Medical Marijuana Bill Headed to West Virginia Governor Justice's Desk

Tabitha Dunn
April 10, 2017

In West Virginia, SB 386, which legalizes the production, sale, and use of medical cannabis, received final approval in the West Virginia legislature on Thursday.

According to the text of the amended bill, a person applying for use of medical marijuana in West Virginia would need a written certification from a physician in accordance with a bona fide physician-patient relationship.

West Virginia's Democratic Gov. Jim Justice said Saturday night that he was near a deal with the Senate Republican leadership to limit budget cuts and overhaul taxes, but lawmakers later passed a spending plan that closes a projected deficit simply with deeper cuts.

The budget bill as passed included $90 million in cuts and about $90 million from the Rainy Day Fund.

For the month of March, general revenue fund collections were $331.5 million, $26.3 million above the original budget estimate.

Those are parts of a road construction program that Justice said will create 48,000 jobs.

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Appearing in Wheeling, where one of the state's two dog tracks is located, Justice says he won't let the Legislature walk away from an industry that provides 1,700 jobs. Justice said he was pessimistic about the budget situation for the last three days but his view changed at 2 p.m. Saturday. It also didn't make cuts to higher education or to secondary school education, while providing a pay raise for teachers.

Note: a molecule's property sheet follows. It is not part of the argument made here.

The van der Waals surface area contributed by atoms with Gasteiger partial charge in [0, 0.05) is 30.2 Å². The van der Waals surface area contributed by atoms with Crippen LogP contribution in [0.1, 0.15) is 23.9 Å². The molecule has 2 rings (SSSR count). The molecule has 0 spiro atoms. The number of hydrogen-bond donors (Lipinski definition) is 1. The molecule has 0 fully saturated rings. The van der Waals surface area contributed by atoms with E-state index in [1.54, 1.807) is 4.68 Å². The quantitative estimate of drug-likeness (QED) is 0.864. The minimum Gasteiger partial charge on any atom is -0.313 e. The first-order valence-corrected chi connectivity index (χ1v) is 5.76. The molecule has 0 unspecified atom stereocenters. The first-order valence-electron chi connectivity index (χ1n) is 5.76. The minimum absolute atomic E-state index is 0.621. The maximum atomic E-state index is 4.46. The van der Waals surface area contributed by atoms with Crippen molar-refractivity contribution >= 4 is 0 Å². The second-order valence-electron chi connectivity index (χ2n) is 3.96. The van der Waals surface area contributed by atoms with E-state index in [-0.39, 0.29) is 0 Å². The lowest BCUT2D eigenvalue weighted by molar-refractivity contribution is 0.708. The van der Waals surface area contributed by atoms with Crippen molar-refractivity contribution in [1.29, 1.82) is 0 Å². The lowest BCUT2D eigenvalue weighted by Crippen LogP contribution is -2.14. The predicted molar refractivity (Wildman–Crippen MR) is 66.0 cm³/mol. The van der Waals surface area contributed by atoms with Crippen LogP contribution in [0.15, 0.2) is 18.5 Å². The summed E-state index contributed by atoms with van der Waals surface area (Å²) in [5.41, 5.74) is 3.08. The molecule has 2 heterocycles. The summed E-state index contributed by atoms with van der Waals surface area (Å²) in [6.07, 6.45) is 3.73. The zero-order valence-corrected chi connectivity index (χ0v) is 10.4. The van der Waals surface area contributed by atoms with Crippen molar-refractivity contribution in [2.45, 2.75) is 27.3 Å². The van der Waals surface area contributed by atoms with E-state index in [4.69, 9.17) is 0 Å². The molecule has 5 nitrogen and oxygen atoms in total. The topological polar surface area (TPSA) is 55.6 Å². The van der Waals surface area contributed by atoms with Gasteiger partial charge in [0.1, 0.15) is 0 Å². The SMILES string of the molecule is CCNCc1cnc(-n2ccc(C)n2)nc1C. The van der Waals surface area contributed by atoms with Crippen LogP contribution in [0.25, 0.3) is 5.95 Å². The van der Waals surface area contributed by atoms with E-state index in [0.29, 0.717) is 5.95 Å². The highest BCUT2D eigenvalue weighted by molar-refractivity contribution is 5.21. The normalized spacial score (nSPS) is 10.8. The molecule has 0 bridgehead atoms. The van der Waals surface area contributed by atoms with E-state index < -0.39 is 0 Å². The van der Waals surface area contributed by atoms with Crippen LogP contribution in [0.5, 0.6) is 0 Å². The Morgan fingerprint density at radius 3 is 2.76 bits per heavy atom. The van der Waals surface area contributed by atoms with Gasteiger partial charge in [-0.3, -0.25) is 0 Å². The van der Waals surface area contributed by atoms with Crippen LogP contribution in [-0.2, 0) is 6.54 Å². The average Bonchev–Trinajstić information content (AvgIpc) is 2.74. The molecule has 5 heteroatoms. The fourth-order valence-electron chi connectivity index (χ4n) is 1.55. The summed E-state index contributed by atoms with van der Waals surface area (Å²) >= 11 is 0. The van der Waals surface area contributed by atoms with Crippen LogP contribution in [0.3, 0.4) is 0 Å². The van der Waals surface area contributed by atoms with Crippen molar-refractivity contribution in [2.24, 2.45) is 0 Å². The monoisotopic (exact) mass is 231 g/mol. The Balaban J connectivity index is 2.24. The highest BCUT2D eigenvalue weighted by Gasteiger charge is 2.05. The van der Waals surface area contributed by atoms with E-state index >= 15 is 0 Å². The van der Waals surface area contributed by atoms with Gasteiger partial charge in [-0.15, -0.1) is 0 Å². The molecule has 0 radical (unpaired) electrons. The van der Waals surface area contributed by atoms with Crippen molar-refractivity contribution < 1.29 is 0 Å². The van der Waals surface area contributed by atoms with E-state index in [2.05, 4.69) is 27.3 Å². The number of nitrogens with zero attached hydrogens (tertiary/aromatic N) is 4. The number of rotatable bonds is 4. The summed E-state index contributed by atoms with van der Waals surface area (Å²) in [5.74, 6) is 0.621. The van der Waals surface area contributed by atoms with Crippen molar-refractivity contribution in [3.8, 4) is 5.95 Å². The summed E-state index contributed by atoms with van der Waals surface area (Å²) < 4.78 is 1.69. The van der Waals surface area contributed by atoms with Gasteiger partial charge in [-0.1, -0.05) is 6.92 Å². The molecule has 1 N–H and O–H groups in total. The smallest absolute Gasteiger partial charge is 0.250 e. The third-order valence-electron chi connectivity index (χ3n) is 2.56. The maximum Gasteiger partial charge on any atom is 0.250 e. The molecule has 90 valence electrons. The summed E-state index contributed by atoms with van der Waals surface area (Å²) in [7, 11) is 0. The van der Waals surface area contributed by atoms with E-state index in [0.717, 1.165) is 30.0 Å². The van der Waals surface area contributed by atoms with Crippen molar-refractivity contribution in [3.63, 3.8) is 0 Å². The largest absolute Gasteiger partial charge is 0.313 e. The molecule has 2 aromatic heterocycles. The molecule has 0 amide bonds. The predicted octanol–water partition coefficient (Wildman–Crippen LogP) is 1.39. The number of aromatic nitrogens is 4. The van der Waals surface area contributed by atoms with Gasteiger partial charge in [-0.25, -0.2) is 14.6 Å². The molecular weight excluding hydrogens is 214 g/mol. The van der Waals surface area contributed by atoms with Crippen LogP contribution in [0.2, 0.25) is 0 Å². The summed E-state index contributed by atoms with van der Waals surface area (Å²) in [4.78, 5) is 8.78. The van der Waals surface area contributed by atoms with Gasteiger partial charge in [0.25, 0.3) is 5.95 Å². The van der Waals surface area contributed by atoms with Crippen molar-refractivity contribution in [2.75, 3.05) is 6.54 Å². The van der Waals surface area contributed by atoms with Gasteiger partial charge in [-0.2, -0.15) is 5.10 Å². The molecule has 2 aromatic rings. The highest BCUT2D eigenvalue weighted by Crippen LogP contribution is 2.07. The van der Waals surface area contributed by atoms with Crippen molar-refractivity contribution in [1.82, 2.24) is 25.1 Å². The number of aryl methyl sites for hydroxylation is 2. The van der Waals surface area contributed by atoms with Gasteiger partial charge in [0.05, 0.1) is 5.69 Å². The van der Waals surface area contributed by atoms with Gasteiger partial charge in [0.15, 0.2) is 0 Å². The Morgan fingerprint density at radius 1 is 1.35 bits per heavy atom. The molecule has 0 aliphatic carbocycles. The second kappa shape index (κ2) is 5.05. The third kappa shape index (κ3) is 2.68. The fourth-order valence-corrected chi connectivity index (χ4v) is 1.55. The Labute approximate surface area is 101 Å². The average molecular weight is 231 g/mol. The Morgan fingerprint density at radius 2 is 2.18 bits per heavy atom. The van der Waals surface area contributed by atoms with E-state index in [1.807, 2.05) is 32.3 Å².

It would raise the state sales tax from 6 percent to 7 percent, add a corporate revenues tax of 0.00045 percent and in 2018 establish new income tax tiers cutting the current rate 20 percent.

Republicans wanted more cuts and no tax increases while the governor's proposal was almost $4.4 billion, of which about $220 million was from higher taxes.

Del. Ron Walters, R-Kanawha, said a budget deal between the Senate and Justice "blindsided" the house. The legislation at press time was headed to the Senate for deliberations, according to Justice. Twenty-eight states, the District of Columbia, and the US territories of Guam and Puerto Rico have enacted effective medical marijuana laws, and 18 states have adopted medical marijuana laws that are ineffective because they are either unworkable or exceptionally restrictive.

Both bills passed by small margins after much debate.

Other reports by Guamnewswatch

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